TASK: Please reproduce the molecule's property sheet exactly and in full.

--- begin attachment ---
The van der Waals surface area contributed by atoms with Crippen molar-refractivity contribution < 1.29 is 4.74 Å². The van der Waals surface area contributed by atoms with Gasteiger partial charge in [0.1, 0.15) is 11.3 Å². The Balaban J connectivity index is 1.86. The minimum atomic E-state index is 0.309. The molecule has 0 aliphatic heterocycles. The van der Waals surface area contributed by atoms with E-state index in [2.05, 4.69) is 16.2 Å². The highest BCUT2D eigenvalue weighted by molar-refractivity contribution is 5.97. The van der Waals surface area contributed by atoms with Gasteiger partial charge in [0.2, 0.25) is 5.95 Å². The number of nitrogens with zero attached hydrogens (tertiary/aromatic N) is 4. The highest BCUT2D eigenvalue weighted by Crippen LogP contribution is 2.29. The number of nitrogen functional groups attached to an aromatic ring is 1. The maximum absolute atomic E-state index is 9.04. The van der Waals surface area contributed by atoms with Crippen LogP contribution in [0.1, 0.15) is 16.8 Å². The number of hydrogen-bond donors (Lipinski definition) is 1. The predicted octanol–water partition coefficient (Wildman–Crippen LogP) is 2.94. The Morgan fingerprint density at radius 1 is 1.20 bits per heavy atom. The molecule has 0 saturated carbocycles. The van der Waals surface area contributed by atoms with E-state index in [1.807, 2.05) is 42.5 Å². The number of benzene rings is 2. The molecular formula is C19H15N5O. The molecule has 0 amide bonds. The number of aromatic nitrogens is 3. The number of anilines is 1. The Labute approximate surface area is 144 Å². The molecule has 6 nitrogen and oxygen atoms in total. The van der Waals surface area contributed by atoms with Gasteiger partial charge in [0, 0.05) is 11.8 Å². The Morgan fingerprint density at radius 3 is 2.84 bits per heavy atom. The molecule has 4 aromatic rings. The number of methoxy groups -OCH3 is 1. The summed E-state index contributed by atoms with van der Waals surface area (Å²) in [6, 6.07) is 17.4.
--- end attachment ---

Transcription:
The van der Waals surface area contributed by atoms with Crippen molar-refractivity contribution < 1.29 is 4.74 Å². The van der Waals surface area contributed by atoms with Gasteiger partial charge in [0.1, 0.15) is 11.3 Å². The Balaban J connectivity index is 1.86. The minimum atomic E-state index is 0.309. The molecule has 0 aliphatic heterocycles. The van der Waals surface area contributed by atoms with E-state index in [2.05, 4.69) is 16.2 Å². The highest BCUT2D eigenvalue weighted by molar-refractivity contribution is 5.97. The van der Waals surface area contributed by atoms with Gasteiger partial charge in [0.2, 0.25) is 5.95 Å². The number of nitrogens with zero attached hydrogens (tertiary/aromatic N) is 4. The highest BCUT2D eigenvalue weighted by Crippen LogP contribution is 2.29. The number of nitrogen functional groups attached to an aromatic ring is 1. The maximum absolute atomic E-state index is 9.04. The van der Waals surface area contributed by atoms with Crippen LogP contribution in [0.1, 0.15) is 16.8 Å². The number of hydrogen-bond donors (Lipinski definition) is 1. The predicted octanol–water partition coefficient (Wildman–Crippen LogP) is 2.94. The Morgan fingerprint density at radius 1 is 1.20 bits per heavy atom. The molecule has 0 saturated carbocycles. The van der Waals surface area contributed by atoms with E-state index in [1.807, 2.05) is 42.5 Å². The number of benzene rings is 2. The molecular formula is C19H15N5O. The molecule has 0 amide bonds. The number of aromatic nitrogens is 3. The number of anilines is 1. The Labute approximate surface area is 144 Å². The molecule has 6 nitrogen and oxygen atoms in total. The van der Waals surface area contributed by atoms with Gasteiger partial charge in [0, 0.05) is 11.8 Å². The Morgan fingerprint density at radius 3 is 2.84 bits per heavy atom. The molecule has 4 aromatic rings. The number of methoxy groups -OCH3 is 1. The summed E-state index contributed by atoms with van der Waals surface area (Å²) in [6, 6.07) is 17.4.